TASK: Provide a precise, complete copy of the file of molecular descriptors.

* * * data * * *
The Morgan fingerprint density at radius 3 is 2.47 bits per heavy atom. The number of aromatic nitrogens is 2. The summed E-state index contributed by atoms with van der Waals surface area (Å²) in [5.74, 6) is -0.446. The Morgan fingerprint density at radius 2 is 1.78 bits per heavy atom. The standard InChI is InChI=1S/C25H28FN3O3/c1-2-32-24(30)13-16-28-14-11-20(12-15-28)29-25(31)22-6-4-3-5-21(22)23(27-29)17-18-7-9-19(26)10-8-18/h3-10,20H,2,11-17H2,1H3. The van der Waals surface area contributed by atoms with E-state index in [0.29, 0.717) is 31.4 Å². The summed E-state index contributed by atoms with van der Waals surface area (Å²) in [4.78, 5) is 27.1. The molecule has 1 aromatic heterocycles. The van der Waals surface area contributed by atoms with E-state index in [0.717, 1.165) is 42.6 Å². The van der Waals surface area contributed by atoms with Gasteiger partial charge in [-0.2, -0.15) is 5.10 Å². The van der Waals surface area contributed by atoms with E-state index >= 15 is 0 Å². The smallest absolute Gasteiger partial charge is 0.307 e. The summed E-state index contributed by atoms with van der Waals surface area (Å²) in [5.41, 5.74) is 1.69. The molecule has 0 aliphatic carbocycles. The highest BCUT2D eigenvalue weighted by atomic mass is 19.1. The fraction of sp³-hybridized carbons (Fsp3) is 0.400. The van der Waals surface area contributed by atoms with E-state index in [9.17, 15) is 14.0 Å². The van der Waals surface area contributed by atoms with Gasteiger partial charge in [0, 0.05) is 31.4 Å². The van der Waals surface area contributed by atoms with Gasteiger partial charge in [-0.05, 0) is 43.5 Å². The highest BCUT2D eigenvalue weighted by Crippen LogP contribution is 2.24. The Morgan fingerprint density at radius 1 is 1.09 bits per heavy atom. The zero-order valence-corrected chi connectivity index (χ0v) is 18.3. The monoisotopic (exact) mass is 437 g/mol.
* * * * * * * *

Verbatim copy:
The Morgan fingerprint density at radius 3 is 2.47 bits per heavy atom. The number of aromatic nitrogens is 2. The summed E-state index contributed by atoms with van der Waals surface area (Å²) in [5.74, 6) is -0.446. The Morgan fingerprint density at radius 2 is 1.78 bits per heavy atom. The standard InChI is InChI=1S/C25H28FN3O3/c1-2-32-24(30)13-16-28-14-11-20(12-15-28)29-25(31)22-6-4-3-5-21(22)23(27-29)17-18-7-9-19(26)10-8-18/h3-10,20H,2,11-17H2,1H3. The van der Waals surface area contributed by atoms with E-state index in [0.29, 0.717) is 31.4 Å². The summed E-state index contributed by atoms with van der Waals surface area (Å²) in [4.78, 5) is 27.1. The molecule has 1 aromatic heterocycles. The van der Waals surface area contributed by atoms with E-state index in [0.717, 1.165) is 42.6 Å². The van der Waals surface area contributed by atoms with Gasteiger partial charge in [-0.2, -0.15) is 5.10 Å². The van der Waals surface area contributed by atoms with E-state index >= 15 is 0 Å². The smallest absolute Gasteiger partial charge is 0.307 e. The summed E-state index contributed by atoms with van der Waals surface area (Å²) in [5.41, 5.74) is 1.69. The molecule has 0 aliphatic carbocycles. The highest BCUT2D eigenvalue weighted by atomic mass is 19.1. The fraction of sp³-hybridized carbons (Fsp3) is 0.400. The van der Waals surface area contributed by atoms with E-state index in [9.17, 15) is 14.0 Å². The van der Waals surface area contributed by atoms with Gasteiger partial charge in [0, 0.05) is 31.4 Å². The van der Waals surface area contributed by atoms with Gasteiger partial charge in [-0.05, 0) is 43.5 Å². The highest BCUT2D eigenvalue weighted by Crippen LogP contribution is 2.24. The Morgan fingerprint density at radius 1 is 1.09 bits per heavy atom. The zero-order valence-corrected chi connectivity index (χ0v) is 18.3. The monoisotopic (exact) mass is 437 g/mol.